According to statistics from the American Society of Plastic Surgeons, the average cost is $3282. However, this doesn’t take into account aspects like operating room facilities, anesthesia, a surgeon’s fee, medical tests, prescriptions, and other related expenses.
It’s worth noting that when searching for an eyelid surgery surgeon, while inputting “blepharoplasty surgery near me” will bring up your local options, you may want to extend your search to find the ultimate clinician, rather than selecting them based solely on location. Rather than seeking eyelid surgery near me, it’s far preferable to select a professional with an extensive track record, a high level of experience, and a facility that’s set up to deal with every eventuality. That way you can relax that your operation is in safe hands and that the results will be as expected.
Full recovery from eyelid surgery can take from 4-6 months. However, the initial swelling and bruising will disappear after a few weeks. An average timeline for eyelid surgery recovery is as follows:
- First 24 hours: Return home the same day as the procedure. You’ll be advised not to drive or use machinery for at least 24 hours.
- Days 2-5: You’ll experience some bruising and swelling. There may be mild pain and discomfort. This can be controlled with over-the-counter pain relief (your eye surgeon will tell you which ones to avoid) and the application of cold compresses. If necessary, you’ll return to have any sutures removed after a few days (although many surgeons use those that self-dissolve). It’s common to have watery eyes as the swelling prevents the tear ducts from draining as normal. This can last a few weeks.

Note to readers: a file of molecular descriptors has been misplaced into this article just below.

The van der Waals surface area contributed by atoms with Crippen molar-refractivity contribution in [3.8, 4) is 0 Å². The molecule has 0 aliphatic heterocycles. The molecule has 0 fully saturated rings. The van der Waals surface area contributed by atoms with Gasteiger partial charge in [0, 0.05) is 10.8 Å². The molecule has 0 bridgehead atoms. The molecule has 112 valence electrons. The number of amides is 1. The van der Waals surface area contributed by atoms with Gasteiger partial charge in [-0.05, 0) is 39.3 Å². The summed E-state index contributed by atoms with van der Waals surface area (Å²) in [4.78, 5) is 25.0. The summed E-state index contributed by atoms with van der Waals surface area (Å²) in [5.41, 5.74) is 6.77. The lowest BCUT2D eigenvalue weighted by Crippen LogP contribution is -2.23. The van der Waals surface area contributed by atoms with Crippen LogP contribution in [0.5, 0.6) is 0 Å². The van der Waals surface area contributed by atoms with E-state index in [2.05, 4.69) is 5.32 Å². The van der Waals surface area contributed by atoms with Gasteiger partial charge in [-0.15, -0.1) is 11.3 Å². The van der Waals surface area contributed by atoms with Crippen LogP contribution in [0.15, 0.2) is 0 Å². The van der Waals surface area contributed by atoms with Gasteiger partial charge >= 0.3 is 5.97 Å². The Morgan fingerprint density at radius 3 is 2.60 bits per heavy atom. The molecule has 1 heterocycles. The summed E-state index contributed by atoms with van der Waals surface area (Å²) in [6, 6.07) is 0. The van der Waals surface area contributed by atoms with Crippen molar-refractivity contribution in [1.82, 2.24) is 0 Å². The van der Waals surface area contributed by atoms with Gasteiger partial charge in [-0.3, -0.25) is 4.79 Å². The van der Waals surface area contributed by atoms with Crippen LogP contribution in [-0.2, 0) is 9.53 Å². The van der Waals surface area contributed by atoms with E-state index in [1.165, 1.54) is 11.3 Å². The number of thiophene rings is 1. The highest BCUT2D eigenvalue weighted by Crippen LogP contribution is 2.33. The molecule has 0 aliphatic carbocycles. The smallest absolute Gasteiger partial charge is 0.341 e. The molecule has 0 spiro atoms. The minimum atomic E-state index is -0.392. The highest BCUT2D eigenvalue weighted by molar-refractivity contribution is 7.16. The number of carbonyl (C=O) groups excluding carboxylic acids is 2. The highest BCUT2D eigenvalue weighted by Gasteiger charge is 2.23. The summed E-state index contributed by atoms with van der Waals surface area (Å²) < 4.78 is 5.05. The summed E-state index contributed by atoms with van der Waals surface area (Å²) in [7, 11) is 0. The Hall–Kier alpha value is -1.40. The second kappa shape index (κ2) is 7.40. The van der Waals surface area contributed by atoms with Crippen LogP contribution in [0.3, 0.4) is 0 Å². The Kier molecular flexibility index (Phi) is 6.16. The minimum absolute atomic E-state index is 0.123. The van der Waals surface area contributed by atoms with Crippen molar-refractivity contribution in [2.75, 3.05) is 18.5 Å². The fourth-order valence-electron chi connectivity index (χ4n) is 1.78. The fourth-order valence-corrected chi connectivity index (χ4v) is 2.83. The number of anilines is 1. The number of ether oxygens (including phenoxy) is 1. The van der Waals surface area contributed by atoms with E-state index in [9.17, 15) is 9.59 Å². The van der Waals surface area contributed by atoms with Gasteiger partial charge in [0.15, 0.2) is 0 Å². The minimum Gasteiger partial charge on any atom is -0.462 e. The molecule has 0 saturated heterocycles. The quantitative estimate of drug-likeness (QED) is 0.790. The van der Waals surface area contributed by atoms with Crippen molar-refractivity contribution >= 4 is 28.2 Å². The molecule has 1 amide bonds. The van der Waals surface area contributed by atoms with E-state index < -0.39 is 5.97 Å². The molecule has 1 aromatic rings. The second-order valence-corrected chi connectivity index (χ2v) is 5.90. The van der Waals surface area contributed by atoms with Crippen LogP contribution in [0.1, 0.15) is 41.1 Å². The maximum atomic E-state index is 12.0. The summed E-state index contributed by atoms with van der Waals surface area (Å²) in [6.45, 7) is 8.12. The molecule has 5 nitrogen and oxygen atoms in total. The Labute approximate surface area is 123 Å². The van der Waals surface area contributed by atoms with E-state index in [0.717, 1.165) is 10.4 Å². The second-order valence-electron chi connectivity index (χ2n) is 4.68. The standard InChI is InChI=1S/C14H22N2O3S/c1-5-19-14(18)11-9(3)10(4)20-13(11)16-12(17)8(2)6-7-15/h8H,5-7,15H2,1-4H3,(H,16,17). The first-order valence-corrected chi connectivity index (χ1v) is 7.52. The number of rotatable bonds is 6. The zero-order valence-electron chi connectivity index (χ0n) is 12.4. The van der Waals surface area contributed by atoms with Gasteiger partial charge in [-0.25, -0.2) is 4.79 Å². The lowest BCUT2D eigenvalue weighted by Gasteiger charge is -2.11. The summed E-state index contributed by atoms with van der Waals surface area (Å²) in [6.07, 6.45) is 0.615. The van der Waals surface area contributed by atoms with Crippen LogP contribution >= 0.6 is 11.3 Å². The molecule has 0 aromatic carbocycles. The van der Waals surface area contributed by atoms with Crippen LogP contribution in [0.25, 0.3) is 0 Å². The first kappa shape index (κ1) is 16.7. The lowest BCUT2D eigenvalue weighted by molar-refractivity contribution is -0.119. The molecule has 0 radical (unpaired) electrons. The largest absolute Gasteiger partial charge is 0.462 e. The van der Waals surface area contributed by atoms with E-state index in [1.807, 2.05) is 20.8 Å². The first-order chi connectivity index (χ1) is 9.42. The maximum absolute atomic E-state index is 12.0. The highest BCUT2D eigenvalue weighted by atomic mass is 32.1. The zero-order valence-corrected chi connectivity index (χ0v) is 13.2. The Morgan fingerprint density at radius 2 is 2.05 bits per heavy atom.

- Days 6-14: The bruising and swelling will gradually subside.
- Week 2 onwards: It’s not uncommon for the skin around the eyes to feel tight. The scars will remain pink for a few months—eventually, they will fade and be virtually invisible.
Protect this delicate skin with dark glasses when outside for the next few months. After 4-6 months the final results will be wholly visible and long-lasting. Upper eyelid surgery typically lasts for up to 7 years. Lower eyelid surgery is virtually permanent.